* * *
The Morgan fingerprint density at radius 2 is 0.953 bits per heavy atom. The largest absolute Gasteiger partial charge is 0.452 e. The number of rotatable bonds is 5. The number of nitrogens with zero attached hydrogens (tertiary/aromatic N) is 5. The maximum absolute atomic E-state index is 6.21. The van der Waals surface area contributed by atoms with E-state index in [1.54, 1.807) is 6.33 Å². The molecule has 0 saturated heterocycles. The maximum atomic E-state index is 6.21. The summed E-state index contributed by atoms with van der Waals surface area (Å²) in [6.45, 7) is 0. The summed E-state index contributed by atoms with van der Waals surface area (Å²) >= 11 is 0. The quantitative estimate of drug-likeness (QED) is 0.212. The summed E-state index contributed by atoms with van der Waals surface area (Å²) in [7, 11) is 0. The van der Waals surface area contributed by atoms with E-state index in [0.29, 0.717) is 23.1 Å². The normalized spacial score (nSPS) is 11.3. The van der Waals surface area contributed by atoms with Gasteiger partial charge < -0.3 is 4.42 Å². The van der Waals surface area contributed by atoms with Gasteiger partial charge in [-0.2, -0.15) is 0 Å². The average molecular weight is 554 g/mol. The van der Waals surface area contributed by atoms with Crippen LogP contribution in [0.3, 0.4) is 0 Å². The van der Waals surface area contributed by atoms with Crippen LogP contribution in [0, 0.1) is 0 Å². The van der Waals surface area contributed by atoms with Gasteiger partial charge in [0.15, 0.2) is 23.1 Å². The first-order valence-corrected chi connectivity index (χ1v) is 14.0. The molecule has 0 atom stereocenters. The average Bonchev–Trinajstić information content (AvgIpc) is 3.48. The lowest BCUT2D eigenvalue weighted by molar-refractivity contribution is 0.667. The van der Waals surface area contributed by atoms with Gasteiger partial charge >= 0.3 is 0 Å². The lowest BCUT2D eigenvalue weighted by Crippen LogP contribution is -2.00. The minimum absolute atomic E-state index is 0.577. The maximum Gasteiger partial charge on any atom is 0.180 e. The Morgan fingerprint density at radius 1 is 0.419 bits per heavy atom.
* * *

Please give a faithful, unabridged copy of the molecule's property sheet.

The Morgan fingerprint density at radius 2 is 0.953 bits per heavy atom. The largest absolute Gasteiger partial charge is 0.452 e. The number of rotatable bonds is 5. The number of nitrogens with zero attached hydrogens (tertiary/aromatic N) is 5. The maximum absolute atomic E-state index is 6.21. The van der Waals surface area contributed by atoms with E-state index in [1.54, 1.807) is 6.33 Å². The molecule has 0 saturated heterocycles. The maximum atomic E-state index is 6.21. The summed E-state index contributed by atoms with van der Waals surface area (Å²) in [6.45, 7) is 0. The summed E-state index contributed by atoms with van der Waals surface area (Å²) >= 11 is 0. The quantitative estimate of drug-likeness (QED) is 0.212. The summed E-state index contributed by atoms with van der Waals surface area (Å²) in [7, 11) is 0. The van der Waals surface area contributed by atoms with E-state index in [0.29, 0.717) is 23.1 Å². The normalized spacial score (nSPS) is 11.3. The van der Waals surface area contributed by atoms with Gasteiger partial charge < -0.3 is 4.42 Å². The van der Waals surface area contributed by atoms with Gasteiger partial charge in [-0.2, -0.15) is 0 Å². The average molecular weight is 554 g/mol. The van der Waals surface area contributed by atoms with Crippen LogP contribution in [0.3, 0.4) is 0 Å². The van der Waals surface area contributed by atoms with Crippen LogP contribution in [0, 0.1) is 0 Å². The van der Waals surface area contributed by atoms with Gasteiger partial charge in [0.15, 0.2) is 23.1 Å². The first-order valence-corrected chi connectivity index (χ1v) is 14.0. The molecule has 0 atom stereocenters. The average Bonchev–Trinajstić information content (AvgIpc) is 3.48. The lowest BCUT2D eigenvalue weighted by molar-refractivity contribution is 0.667. The van der Waals surface area contributed by atoms with Gasteiger partial charge >= 0.3 is 0 Å². The lowest BCUT2D eigenvalue weighted by Crippen LogP contribution is -2.00. The minimum absolute atomic E-state index is 0.577. The maximum Gasteiger partial charge on any atom is 0.180 e. The Morgan fingerprint density at radius 1 is 0.419 bits per heavy atom.